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Jumping off the funny pages: SuperManila 2019 shines a light on Filipino creators

During the recent SuperManila 2019, a veritable who’s who of comic artists and writers spoke about their experiences in the international market.

It isn’t every day that some of the best creators in the world come together to showcase their talents. Comic book conventions and pop culture gatherings have become more and more prevalent for the past few decades, particularly as comic creations have gone beyond the printed page. Yet most Filipinos are probably unaware that a number of artists currently making their mark in Marvel Comics, DC Comics, and other big publishers are actually Filipino. 

During the recent SuperManila 2019 at The Podium, a veritable who’s who of comic artists and writers spoke about their experiences in breaking through in the international market. Other artists present also took commissioned work for fans while others still gamely signed comics where their work was published.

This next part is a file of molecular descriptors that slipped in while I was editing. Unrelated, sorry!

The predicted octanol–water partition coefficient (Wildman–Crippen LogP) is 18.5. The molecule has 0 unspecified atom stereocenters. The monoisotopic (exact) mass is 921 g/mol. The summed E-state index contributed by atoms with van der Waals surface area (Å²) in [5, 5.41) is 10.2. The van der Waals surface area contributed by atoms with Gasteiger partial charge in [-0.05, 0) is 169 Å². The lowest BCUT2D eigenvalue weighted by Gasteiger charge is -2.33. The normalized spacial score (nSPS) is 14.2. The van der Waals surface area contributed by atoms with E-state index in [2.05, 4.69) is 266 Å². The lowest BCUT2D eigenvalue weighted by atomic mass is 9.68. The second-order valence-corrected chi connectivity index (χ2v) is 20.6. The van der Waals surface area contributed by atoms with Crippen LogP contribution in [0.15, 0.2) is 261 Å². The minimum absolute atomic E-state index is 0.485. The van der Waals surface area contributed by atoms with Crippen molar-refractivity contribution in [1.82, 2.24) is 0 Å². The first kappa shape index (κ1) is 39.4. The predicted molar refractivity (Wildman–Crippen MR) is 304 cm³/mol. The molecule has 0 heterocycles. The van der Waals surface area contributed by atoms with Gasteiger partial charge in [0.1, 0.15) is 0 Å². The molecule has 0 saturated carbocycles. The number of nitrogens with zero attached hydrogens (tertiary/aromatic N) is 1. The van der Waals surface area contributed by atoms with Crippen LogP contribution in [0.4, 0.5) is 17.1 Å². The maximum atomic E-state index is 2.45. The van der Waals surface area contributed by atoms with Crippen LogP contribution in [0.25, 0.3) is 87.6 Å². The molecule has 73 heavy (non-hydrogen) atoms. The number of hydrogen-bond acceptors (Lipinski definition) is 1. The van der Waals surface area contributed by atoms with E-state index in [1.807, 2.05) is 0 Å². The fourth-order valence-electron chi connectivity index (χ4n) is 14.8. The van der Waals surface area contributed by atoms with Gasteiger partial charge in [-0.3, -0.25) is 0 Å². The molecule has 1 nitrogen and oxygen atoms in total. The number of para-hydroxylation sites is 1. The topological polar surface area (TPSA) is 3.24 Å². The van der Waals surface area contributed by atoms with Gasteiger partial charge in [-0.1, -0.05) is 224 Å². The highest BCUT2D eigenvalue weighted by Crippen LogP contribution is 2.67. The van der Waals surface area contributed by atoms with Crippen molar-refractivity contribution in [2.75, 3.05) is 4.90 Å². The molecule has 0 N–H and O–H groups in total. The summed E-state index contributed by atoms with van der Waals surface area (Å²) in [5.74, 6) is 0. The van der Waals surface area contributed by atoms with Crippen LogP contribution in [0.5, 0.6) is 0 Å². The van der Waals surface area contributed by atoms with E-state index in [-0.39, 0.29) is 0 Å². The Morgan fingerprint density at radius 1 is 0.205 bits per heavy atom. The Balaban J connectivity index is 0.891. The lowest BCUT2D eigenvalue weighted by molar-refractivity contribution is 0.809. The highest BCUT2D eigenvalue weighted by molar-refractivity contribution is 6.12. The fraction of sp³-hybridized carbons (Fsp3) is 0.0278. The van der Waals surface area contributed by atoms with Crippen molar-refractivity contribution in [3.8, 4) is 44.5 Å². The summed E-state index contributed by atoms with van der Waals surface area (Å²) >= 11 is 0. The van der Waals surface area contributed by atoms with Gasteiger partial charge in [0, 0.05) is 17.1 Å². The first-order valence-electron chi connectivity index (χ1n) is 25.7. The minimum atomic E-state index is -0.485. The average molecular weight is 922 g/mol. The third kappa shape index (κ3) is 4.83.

In California-based Whilce Portacio, you have someone who made his mark in Marvel Comics in the late 1980s. With his work on The Punisher, X-Factor, and eventually, Uncanny X-Men, Whilce’s dynamic manga-inspired art shook up comics of the day and eventually saw him co-found Image Comics, a company focused on creator-owned publications. Born in Cavite and raised in San Diego, California, Whilce always showed love for the Philippines in his work, even going so far as dressing the X-Men’s Colossus in a jacket with the Philippine flag and the word “Makulit” on it. 

Rafael Kayanan grew up with a Filipino family in Florida. He first achieved mainstream comic success in the mid-1980s with The Fury of Firestorm, the Nuclear Man for DC Comics. That comic saw him co-create two characters that have since been seen on both the small and big screen: Felicity Smoak of Arrow TV fame and Slipknot in Suicide Squad. Rafael eventually took over from fellow Filipino Alfredo Alcala on Conan the Adventurer before drawing Amazing Spider-Man for Marvel. Since then, Kayanan still draws, though he’s become more highly regarded in Hollywood circles as a fight coordinator because of his proficiency in the martial art that is Sayoc Kali.